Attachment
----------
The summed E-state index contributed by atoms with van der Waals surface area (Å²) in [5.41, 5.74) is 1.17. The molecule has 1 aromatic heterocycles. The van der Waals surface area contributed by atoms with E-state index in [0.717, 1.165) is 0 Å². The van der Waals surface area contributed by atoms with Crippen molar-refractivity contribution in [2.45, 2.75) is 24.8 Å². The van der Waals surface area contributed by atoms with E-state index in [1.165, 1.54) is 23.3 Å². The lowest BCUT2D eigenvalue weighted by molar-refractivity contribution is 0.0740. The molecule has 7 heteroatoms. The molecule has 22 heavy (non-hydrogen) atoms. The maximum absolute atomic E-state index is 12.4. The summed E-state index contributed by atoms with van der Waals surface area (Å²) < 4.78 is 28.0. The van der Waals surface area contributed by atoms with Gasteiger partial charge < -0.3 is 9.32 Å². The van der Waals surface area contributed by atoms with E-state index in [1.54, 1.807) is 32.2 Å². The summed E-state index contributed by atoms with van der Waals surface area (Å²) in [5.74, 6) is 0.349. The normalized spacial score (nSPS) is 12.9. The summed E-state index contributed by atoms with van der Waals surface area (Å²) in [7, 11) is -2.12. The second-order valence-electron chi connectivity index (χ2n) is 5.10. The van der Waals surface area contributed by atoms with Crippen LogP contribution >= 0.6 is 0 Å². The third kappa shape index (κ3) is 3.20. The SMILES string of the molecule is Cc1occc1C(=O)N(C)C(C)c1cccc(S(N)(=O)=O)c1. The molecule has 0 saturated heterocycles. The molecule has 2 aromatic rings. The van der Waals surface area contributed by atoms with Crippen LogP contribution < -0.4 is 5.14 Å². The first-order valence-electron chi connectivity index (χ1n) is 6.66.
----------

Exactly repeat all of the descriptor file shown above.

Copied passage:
The summed E-state index contributed by atoms with van der Waals surface area (Å²) in [5.41, 5.74) is 1.17. The molecule has 1 aromatic heterocycles. The van der Waals surface area contributed by atoms with E-state index in [0.717, 1.165) is 0 Å². The van der Waals surface area contributed by atoms with Crippen molar-refractivity contribution in [2.45, 2.75) is 24.8 Å². The van der Waals surface area contributed by atoms with E-state index in [1.165, 1.54) is 23.3 Å². The lowest BCUT2D eigenvalue weighted by molar-refractivity contribution is 0.0740. The molecule has 7 heteroatoms. The molecule has 22 heavy (non-hydrogen) atoms. The maximum absolute atomic E-state index is 12.4. The summed E-state index contributed by atoms with van der Waals surface area (Å²) < 4.78 is 28.0. The van der Waals surface area contributed by atoms with Gasteiger partial charge < -0.3 is 9.32 Å². The van der Waals surface area contributed by atoms with E-state index in [1.54, 1.807) is 32.2 Å². The summed E-state index contributed by atoms with van der Waals surface area (Å²) in [5.74, 6) is 0.349. The normalized spacial score (nSPS) is 12.9. The summed E-state index contributed by atoms with van der Waals surface area (Å²) in [7, 11) is -2.12. The second-order valence-electron chi connectivity index (χ2n) is 5.10. The van der Waals surface area contributed by atoms with Crippen LogP contribution >= 0.6 is 0 Å². The third kappa shape index (κ3) is 3.20. The SMILES string of the molecule is Cc1occc1C(=O)N(C)C(C)c1cccc(S(N)(=O)=O)c1. The molecule has 0 saturated heterocycles. The molecule has 2 aromatic rings. The van der Waals surface area contributed by atoms with Crippen LogP contribution < -0.4 is 5.14 Å². The first-order valence-electron chi connectivity index (χ1n) is 6.66.